Govt gets tough to protect Kilombero. Where was the government before? Can it prevent violence?

August 21, 2012 § Leave a comment

Kadulyu’s comment to the article which appeared on

I do agree that we need to protect our large ecosystem sites for long term sustainability. The question is how and when to do that. And also realizing the challenges of increasing population, scale illiteracy among our people, global warming and environmental degradation through human activities.

People movements to seek for greener pastures hasn’t started today neither will it end tomorrow! few hundreds of years ago the population of Africa was very small compared to now and at time the continent was just sparsely populated. But over time development has continuously been evolving resulting into relatively better life, productivity and fertility. We are continuously having  more mouths to feed and more kids to take to school, etc.

Amidst exponential growth of social demands and sustainability of life supported by a diminishing or limited resources, how can we intelligently  tackle the issues of greener pastures seekers? The whole problem is more complicated than just expelling livestock keepers from the wetlands and other reserved lands but how can we do that and where do we take them? Livestock industry can benefit people and get them out of poverty if modern ways keeping them is embraced. Currently livestock seem to be a curse to us same as gold and oil in Africa. We seem not ready to benefit out of even good things we possess, what a country? What a continent?

Wasukuma and Masai are universally known of their proud culture of keeping livestock. Down 50 years of independence no steps have proactively been taken years over to help these traditional livestock keepers adopt to new ways keeping livestock and turn them into money making machines. Sukuma and Masai are still using the old traditional ways of raising and tending cattle characterized by poor productivity and low quality farm products. The number of cattle outgrows the base to support them a reason why they continue to move and look for an alternative. Low literacy amongst livestock keepers challenges absorption of new knowledge and ideas of how one can improve productivity. Among all the challenges illiteracy is an insurmountable barrier to improving livestock industry in the country.

So instead employing reactionary measures which only end up being violent and plunge our people into even abject poverty, we should think of the more sustainable way of handling this sensitive issue. Livestock immigrants did not start overnight, it was a gradual process, they feel now settled. If they do have thousands of animals as the article puts it, then a quickly rushed decision may prove to be disastrous. It has to be a gradual process including creating awareness to the importance of this ecological bank.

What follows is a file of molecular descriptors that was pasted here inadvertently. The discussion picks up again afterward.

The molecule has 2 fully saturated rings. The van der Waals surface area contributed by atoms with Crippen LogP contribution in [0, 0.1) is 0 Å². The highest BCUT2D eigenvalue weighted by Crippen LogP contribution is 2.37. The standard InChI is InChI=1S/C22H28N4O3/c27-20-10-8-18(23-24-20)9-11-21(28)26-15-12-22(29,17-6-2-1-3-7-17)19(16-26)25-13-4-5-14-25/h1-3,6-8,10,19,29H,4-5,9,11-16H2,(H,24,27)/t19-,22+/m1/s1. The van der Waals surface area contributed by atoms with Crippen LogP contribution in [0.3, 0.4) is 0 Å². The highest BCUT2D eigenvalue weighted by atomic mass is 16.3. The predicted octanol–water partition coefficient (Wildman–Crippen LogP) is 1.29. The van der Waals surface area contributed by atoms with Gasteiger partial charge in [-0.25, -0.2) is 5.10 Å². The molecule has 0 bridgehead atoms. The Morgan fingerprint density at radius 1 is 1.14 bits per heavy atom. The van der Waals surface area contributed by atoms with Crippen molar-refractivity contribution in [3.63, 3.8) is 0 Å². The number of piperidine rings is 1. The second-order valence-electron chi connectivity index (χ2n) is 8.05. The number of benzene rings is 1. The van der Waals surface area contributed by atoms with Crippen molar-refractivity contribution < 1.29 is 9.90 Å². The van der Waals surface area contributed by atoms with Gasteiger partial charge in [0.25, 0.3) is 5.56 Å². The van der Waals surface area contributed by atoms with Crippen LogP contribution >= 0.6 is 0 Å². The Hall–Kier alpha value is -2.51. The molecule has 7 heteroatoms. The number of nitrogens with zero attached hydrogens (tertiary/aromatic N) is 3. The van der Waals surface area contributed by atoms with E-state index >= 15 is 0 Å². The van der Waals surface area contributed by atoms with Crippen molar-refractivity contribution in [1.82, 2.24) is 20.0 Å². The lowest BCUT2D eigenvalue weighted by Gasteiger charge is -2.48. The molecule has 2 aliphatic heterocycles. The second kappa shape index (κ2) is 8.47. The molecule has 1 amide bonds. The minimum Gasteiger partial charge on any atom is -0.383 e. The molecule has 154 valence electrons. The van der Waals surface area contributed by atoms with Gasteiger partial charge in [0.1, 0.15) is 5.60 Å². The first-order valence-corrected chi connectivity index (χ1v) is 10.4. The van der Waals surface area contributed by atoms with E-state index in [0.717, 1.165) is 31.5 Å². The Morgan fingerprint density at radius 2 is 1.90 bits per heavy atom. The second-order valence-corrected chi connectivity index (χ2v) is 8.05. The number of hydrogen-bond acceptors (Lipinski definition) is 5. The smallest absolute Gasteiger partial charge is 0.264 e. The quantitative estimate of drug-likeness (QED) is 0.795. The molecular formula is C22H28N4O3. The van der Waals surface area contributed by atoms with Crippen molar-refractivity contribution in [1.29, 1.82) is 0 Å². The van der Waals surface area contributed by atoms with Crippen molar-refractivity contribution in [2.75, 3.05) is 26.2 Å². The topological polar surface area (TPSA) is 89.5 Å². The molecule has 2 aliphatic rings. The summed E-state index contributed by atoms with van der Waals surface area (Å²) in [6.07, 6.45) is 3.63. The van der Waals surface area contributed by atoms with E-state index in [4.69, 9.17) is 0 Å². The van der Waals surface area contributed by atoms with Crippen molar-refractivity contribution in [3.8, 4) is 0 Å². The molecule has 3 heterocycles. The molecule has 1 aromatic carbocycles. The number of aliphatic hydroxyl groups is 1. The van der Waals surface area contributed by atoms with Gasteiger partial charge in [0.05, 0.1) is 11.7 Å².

The best solution would be a gradual resettlement while reducing the number of cattle per household and replacing such with an alternative activity or economic benefits. They started moving there in a day broad light, they did not just sneak in. The responsible local district councils (Kilombero and Ulanga) saw it as early as it started but yet they did not take any plausible action to prevent it. It started small, resolving it timely would require less effort and resources. Now, as late as it is it requires the central government, regional admin, Districts admin, security organs etc. Tax payer’s money is going to be spent, not in thousands but in millions of tax payers’ money. It may end up being violent as well or potentially resulting into injury, loss of lives and properties. I urge all responsible colleagues to employ what it takes to avoid injury or loss of lives and sustainably seek to relocate our fellow citizens peacefully.


Muli bwanji Friends in Malawi, Yes, it is possible to avert war between our countries

August 15, 2012 § Leave a comment

Below is my personal response to an article on

I personally take your concern positively. The challenge here is who started pinching the other. Both countries from day one of their independence knew that the border between them is problematic. As we all read from various documents and history the border question between the two countries is an overdue challenge which calls for an immediate solution, the existing ambiguity has been there for too long.  In a good neighborliness spirit therefore Neither Malawi nor Tanzania can take a unanimous decision to use the resources in the lake without prior consultations.